Following the 'bright spots' of Northwest arts and culture
Even in tough economic times, cultural organizations can shine and show others how to become bright spots in a daunting landscape, writes guest columnist Susan M. Coliton.
Special to The Times
OVER the last few years, headlines and news stories have focused on the challenges experienced by nonprofit arts groups — the reductions in contributions, the shifts in audiences and the needs for technology and infrastructure upgrades.
What we rarely hear about are the cultural organizations that are thriving despite the daunting conditions around them. These exceptional groups contribute to the health and vibrancy of our communities, even when it is difficult to do so. To move beyond these tough economic times, we need to start paying attention to these success stories.
Inspired by the work of authors Chip Heath and Dan Heath, the Paul G. Allen Family Foundation recently set out to do just that. We commissioned a report to follow the "bright spots" in the Pacific Northwest's arts and cultural sector. The goal was to discover what they were doing right, and see if other groups could replicate their actions.
Bright spots are anomalies. They have the same limited resources and operate in the same daunting climate as every other group, yet they yield dramatically different results.
On the surface, bright spots don't seem to have very much in common. Some have multimillion-dollar budgets, while others operate with modest resources and few employees. Some come from dense, economically robust regions, while others are geographically isolated.
But at the core, our research found that these groups operate in similar ways. They share the same principles — traits like transparent leadership, honest assessment, commitment to community and flexibility. These characteristics help them excel in uncertain times.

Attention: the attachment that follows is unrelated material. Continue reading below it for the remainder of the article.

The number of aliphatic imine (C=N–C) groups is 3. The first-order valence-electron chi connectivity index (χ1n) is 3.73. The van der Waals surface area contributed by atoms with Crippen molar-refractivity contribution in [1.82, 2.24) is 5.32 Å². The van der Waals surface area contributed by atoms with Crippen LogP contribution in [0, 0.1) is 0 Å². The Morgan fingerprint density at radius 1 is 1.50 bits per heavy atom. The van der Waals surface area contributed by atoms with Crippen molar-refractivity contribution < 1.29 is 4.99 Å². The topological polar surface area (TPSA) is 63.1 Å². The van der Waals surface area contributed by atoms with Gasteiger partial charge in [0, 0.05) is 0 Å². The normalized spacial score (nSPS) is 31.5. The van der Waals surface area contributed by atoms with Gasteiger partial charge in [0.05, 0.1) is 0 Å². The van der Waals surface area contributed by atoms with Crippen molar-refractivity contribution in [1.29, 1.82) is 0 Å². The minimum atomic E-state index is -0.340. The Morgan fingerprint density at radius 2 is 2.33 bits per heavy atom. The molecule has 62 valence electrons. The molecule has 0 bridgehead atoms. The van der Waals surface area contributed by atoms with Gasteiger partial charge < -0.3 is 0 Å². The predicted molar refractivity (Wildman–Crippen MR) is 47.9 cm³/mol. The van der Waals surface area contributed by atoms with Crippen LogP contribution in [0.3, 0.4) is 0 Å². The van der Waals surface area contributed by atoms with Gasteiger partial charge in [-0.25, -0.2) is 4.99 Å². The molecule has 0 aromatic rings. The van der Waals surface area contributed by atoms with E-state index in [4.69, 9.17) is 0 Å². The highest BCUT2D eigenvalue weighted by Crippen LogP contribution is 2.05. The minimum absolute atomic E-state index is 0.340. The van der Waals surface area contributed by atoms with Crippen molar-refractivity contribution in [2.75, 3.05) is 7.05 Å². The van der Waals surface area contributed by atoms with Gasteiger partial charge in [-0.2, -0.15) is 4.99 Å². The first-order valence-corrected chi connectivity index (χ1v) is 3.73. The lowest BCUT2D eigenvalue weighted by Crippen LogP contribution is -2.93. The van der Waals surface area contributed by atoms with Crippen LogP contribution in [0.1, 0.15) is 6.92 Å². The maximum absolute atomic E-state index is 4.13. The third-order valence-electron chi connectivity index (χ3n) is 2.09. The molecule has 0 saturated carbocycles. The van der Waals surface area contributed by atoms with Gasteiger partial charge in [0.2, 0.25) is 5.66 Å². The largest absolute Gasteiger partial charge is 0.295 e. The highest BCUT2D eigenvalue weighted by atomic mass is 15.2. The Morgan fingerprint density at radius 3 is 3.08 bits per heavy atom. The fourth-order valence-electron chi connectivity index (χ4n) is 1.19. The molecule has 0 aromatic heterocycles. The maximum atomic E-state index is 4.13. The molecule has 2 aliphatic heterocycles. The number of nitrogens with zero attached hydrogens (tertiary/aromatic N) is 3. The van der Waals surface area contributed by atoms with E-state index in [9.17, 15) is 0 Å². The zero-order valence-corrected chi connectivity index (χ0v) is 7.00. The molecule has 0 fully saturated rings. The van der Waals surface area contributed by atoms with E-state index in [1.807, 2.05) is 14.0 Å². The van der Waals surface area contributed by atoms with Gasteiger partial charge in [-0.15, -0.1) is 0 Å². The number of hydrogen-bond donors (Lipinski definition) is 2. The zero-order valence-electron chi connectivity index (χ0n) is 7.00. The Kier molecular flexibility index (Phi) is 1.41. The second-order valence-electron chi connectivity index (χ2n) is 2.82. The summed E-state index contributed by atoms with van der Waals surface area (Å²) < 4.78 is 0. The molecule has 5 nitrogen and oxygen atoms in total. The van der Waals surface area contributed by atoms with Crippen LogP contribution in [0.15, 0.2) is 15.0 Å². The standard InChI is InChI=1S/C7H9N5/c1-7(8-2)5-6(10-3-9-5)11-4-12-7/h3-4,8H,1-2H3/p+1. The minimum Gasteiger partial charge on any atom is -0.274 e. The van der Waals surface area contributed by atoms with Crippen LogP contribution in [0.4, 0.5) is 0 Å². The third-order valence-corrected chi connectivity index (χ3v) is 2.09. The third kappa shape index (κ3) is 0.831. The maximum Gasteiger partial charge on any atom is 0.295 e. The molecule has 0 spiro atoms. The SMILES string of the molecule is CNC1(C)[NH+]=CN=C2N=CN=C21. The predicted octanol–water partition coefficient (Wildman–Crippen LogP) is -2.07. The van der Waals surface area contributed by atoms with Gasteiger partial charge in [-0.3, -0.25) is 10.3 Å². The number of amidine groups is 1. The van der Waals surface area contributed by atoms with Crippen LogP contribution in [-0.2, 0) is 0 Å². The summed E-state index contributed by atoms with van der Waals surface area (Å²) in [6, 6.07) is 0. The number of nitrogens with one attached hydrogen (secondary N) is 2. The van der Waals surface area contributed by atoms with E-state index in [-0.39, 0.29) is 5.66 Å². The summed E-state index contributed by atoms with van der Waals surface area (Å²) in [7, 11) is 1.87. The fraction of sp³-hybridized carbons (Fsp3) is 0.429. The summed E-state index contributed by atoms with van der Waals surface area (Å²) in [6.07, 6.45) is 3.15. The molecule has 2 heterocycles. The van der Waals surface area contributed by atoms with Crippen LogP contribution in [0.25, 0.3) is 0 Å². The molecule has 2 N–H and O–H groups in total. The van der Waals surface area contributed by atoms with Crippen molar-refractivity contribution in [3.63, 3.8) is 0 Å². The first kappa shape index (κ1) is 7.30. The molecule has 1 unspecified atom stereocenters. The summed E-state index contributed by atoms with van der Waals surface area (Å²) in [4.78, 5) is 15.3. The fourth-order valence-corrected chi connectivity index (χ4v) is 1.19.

Their adeptness sets them apart from other groups in the arts community. Rather than let change paralyze them, bright spots allow change to inspire them. Rather than clinging to the past, they make themselves part of the community's future.
"Inexperienced leaders and boards hunker down and pull back in times of stress," Martha Richards of the James F. and Marion L. Miller Foundation told us. "The bright spot organizations are more comfortable with risk and adaptation; they are almost energized by the challenge."
To bright spots, nothing is too precious to change or address as long as it is driving their mission and meeting community needs. That could mean downsizing, rethinking audiences or revising programming. They are constantly analyzing and looking to the community for cues and adjusting to changing circumstances.
Just look at the Anchorage Opera. Like many of its peers nationwide, it was losing money on every production in 2007. Amid criticism, the opera decided to add musical theater classics to its schedule. The change drove up attendance 50 percent and attracted new audiences. Its flexibility allowed the organization to flourish.
The Sun Valley Center for the Arts in Ketchum, Idaho, noticed that some of its programming was being duplicated by other groups nearby. Rather than forging ahead with its existing schedule, it chose to respond to community needs. It cut out core music events that were offered elsewhere and brought in new programs that weren't available in the area. The change not only helped the organization, it better served the audience.
"There is no magic button," said Kristin Poole, the center's executive co-director. "It is about paying attention to how the community is evolving and how we can be responsive to that."
Bright spots are constantly rethinking, revising and refining their operations. They see uncertainty and change as opportunities — not their demise. While others are caught up in the negatives, bright spots are fueled by optimism.
Arts and cultural groups and other nonprofits can replicate this operating approach. After all, bright spots are not inventing wholly new practices. They are simply applying and refining fundamental principles available to anyone.
As a community, let's resist the urge to focus on what's not working. Instead, let's look to the bright spots for inspiration and guidance for how to navigate and remain relevant in an ever-changing environment.
Susan M. Coliton is vice president of the Paul G. Allen Family Foundation, a leading arts funder in the region. Previously she worked as a specialist for the National Endowment for the Arts in Washington, D.C.